Respect Citizens’ Right And Reverse Suspension Of Twitter, US Tells FG

Written by on June 11, 2021

The US has called on the Nigerian government to respect the rights of its citizens to freely express themselves by reversing its suspension of Twitter’s operations in the West African country. 

In a statement issued on Thursday evening by the spokesperson of the Department of State Ned Price, the US explained that freedom of expression and access to information are both essential ingredients in any democratic setting.

“Unduly restricting the ability of Nigerians to report, gather, and disseminate opinions and information has no place in a democracy.  Freedom of expression and access to information both online and offline are foundational to prosperous and secure democratic societies,” read a statement posted on the Department of State’s website.

“We support Nigeria as it works towards unity, peace, and prosperity.  As its partner, we call on the government to respect its citizens’ right to freedom of expression by reversing this suspension.”

In a move that has caused ripples across the nation, many Nigerians in the wake of the ban devised several means to bypass the blockade including using Virtual Private Networks (VPN).

Nigeria’s Minister of Justice and the Attorney General of the Federation (AGF), Abubakar Malami had in a swift reaction ordered the prosecution of people using the social media platform in the country.

But the US government has faulted the move as well as the National Broadcasting Corporation’s order to broadcast houses in Nigeria.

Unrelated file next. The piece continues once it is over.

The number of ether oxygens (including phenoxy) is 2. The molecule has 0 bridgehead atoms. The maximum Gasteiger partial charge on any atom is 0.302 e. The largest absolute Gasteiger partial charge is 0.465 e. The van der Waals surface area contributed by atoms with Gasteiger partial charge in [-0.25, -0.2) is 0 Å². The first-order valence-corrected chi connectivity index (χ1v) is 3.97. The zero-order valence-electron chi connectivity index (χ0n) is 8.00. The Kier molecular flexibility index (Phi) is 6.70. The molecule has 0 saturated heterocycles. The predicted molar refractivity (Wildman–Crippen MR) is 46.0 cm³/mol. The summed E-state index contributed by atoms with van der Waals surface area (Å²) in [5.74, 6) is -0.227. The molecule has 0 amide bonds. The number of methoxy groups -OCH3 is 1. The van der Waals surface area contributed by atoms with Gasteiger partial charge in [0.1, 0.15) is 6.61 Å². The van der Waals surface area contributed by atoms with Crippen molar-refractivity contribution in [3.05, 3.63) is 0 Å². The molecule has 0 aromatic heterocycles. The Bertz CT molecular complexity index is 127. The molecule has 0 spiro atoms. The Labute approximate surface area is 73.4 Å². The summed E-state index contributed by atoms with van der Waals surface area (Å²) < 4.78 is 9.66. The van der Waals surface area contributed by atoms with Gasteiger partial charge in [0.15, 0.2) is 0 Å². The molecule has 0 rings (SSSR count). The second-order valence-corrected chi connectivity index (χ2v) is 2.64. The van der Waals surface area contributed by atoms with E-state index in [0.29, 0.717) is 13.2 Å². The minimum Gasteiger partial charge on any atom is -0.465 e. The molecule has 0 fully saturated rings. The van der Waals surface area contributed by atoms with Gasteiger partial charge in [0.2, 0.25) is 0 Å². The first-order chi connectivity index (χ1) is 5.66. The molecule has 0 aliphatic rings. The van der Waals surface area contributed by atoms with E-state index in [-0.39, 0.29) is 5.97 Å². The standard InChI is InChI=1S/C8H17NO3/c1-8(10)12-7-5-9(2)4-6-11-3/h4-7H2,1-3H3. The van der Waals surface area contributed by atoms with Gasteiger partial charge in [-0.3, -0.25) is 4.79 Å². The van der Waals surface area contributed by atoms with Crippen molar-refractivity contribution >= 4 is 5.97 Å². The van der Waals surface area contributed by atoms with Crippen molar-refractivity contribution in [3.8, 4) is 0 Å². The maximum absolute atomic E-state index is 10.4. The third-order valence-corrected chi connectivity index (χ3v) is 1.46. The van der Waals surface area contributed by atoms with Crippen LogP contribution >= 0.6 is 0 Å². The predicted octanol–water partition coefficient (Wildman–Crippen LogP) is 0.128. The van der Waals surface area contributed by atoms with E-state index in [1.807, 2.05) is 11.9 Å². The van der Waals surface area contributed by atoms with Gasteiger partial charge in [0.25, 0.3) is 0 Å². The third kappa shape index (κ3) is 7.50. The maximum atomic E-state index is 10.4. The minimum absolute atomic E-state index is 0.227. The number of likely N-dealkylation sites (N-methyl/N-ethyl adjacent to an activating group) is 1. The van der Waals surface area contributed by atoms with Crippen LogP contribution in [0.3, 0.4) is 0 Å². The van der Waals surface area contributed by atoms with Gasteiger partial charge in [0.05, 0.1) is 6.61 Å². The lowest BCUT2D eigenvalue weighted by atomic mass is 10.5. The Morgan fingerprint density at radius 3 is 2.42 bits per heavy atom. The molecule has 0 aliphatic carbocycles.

“The United States condemns the ongoing suspension of Twitter by the Nigerian government and subsequent threats to arrest and prosecute Nigerians who use Twitter,” it said.

“The United States is likewise concerned that the Nigerian National Broadcasting Commission ordered all television and radio broadcasters to cease using Twitter.


Nigeria has one of the largest social media users in Africa. Friday’s ban by President Muhammadu Buhari’s government has triggered a flurry of reactions from far and near.

Top diplomatic missions and rights groups have condemned the move and critics believe it is an attempt to cage the opposition.

While the government has met with foreign envoys following the heavy outcry that greeted the suspension, the Minister of Foreign Affairs, Geoffrey Onyeama says the tech giant is negotiating with the Nigerian government.

“There are discussions ongoing with Twitter, we will see how that progresses, so I cannot say for now the duration of the suspension,” Onyeama said after a meeting with diplomats over the issue.

Information and Culture Minister Lai Mohammed who is a leading figure in Nigeria’s battle with the US-based technology firm on Wednesday maintained that social media platforms will be regulated in the country.

He explained that all social media platforms must be registered before doing business in Africa’s most populous nation.

“What we are saying is that for all platforms, you must register in Nigeria. You must be a corporate entity before you can do business in Nigeria,” the minister said after the weekly cabinet meeting in Abuja.

“Whether it is Netflix, Iroko, or Facebook…they are all doing business in Nigeria, making money and they are not paying taxes. This is in addition to being able to regulate them. They are making billions of naira out of this country and they are not paying tax. That can’t be allowed to go on.”

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